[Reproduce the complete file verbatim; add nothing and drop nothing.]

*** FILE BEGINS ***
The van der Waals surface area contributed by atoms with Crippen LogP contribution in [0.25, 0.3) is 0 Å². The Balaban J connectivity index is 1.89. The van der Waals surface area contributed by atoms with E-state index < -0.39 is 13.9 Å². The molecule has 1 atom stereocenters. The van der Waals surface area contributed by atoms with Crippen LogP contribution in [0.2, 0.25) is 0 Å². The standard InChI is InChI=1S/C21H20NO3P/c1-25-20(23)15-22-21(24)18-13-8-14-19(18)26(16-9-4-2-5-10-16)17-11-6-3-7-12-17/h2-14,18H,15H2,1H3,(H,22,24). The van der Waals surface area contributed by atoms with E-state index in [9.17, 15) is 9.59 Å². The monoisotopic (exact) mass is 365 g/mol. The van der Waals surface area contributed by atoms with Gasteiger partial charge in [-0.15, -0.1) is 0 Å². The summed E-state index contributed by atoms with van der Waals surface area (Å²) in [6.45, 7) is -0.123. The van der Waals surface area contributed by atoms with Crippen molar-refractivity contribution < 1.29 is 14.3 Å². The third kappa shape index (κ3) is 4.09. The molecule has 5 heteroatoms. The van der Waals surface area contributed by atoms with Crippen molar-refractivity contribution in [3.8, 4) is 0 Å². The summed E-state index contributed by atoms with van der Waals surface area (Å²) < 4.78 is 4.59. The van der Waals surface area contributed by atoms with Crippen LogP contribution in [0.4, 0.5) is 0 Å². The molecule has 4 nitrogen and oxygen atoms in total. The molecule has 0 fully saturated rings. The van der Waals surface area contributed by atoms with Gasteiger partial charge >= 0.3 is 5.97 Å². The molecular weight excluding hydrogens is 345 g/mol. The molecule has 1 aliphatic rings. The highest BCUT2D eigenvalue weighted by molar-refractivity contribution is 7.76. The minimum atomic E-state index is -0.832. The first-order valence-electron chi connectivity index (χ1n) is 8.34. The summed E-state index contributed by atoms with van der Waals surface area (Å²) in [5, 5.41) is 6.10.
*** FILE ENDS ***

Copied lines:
The van der Waals surface area contributed by atoms with Crippen LogP contribution in [0.25, 0.3) is 0 Å². The Balaban J connectivity index is 1.89. The van der Waals surface area contributed by atoms with E-state index < -0.39 is 13.9 Å². The molecule has 1 atom stereocenters. The van der Waals surface area contributed by atoms with Crippen LogP contribution in [0.2, 0.25) is 0 Å². The standard InChI is InChI=1S/C21H20NO3P/c1-25-20(23)15-22-21(24)18-13-8-14-19(18)26(16-9-4-2-5-10-16)17-11-6-3-7-12-17/h2-14,18H,15H2,1H3,(H,22,24). The van der Waals surface area contributed by atoms with E-state index in [9.17, 15) is 9.59 Å². The monoisotopic (exact) mass is 365 g/mol. The van der Waals surface area contributed by atoms with Gasteiger partial charge in [-0.15, -0.1) is 0 Å². The summed E-state index contributed by atoms with van der Waals surface area (Å²) in [6.45, 7) is -0.123. The van der Waals surface area contributed by atoms with Crippen molar-refractivity contribution < 1.29 is 14.3 Å². The third kappa shape index (κ3) is 4.09. The molecule has 5 heteroatoms. The van der Waals surface area contributed by atoms with Crippen molar-refractivity contribution in [3.8, 4) is 0 Å². The summed E-state index contributed by atoms with van der Waals surface area (Å²) < 4.78 is 4.59. The van der Waals surface area contributed by atoms with Crippen LogP contribution in [0.4, 0.5) is 0 Å². The molecule has 4 nitrogen and oxygen atoms in total. The molecule has 0 fully saturated rings. The van der Waals surface area contributed by atoms with Gasteiger partial charge >= 0.3 is 5.97 Å². The molecular weight excluding hydrogens is 345 g/mol. The molecule has 1 aliphatic rings. The highest BCUT2D eigenvalue weighted by molar-refractivity contribution is 7.76. The minimum atomic E-state index is -0.832. The first-order valence-electron chi connectivity index (χ1n) is 8.34. The summed E-state index contributed by atoms with van der Waals surface area (Å²) in [5, 5.41) is 6.10.